The list seems endless and that’s before even mentioning clothes for everyone, bearing in mind the tendency for British weather to do that four-seasons-in-one-day thing where you need shorts and flipflops in the morning then raincoats and wellies after lunch. One of my top tips is to put your holiday packing list on a notes app on your phone so you can tick everything off before you leave and then add the items you wish you had brought so you never forget them again.
Worth the Effort
For many families, self-catering holidays are laid-back, affordable and enjoyable. Lucy says cutting down on costs means they can go away more often: “I couldn’t bear the thought of us all being in the same bedroom so it works for us. We eat what we want, when we want and are free to come and go as we please. I use more convenience food than at home so it isn’t hard work. We also fill the freezer with shop-bought ice creams which probably saves £50 over the course of a week. I love a place with a washing machine so we have fewer loads to do when we get home.”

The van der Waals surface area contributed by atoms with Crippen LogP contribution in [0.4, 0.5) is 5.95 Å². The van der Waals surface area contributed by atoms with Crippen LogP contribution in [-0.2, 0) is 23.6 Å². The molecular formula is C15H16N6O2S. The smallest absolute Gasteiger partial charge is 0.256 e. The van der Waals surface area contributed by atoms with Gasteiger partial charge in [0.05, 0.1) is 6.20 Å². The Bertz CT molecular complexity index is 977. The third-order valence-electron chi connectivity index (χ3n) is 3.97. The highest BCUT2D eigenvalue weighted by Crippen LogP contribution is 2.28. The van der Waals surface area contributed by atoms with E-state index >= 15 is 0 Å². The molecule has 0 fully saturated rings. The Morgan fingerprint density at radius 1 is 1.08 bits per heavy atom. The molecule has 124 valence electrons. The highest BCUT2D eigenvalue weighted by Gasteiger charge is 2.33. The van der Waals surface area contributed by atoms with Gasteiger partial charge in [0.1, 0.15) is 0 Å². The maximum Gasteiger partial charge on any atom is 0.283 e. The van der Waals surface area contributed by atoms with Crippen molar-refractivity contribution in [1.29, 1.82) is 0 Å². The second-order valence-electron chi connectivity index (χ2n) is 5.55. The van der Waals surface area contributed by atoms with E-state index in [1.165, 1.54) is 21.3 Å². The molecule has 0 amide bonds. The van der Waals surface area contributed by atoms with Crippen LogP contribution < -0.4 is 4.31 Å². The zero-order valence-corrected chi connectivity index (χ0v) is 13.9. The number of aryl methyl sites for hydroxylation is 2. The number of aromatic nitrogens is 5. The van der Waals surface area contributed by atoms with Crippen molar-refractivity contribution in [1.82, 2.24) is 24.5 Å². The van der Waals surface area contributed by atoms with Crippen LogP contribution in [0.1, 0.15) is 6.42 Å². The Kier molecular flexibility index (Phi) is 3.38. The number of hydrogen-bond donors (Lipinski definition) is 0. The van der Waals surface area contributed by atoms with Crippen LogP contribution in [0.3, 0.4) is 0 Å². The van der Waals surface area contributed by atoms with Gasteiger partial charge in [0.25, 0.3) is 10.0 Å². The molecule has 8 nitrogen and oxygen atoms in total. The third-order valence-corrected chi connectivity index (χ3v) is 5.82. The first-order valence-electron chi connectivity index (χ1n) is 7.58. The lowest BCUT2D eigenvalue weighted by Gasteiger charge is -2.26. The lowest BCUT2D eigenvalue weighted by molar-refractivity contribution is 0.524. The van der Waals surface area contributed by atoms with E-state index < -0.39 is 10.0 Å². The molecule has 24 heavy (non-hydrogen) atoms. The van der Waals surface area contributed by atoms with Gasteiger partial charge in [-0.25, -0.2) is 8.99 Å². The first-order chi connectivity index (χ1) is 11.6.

So is it all worth the effort? Can it really feel like a real break when you’re self-catering? Yes! They say a change is as good as a rest and even though there will be times when you feel like you’re doing the same things in a different house, you can still switch off and relax more when you’re away from home.
Enjoy your holiday and if you come up with any more ideas or items to add to the list, let us all know!
About Jill Misson
Mum of two girls who fortunately likes the colour pink. Jill works in radio, producing and presenting programmes which basically means she gets paid to talk. Loves baking and eating cakes but no longer gets to lick the spoon now she has little helpers.advice first holiday with children going on holiday with a toddler going on holiday with children isn't a holiday holiday with kids Motherhood packing list for a self catering holiday Parenting self-catering The Motherload what do I need to take on a self catering holiday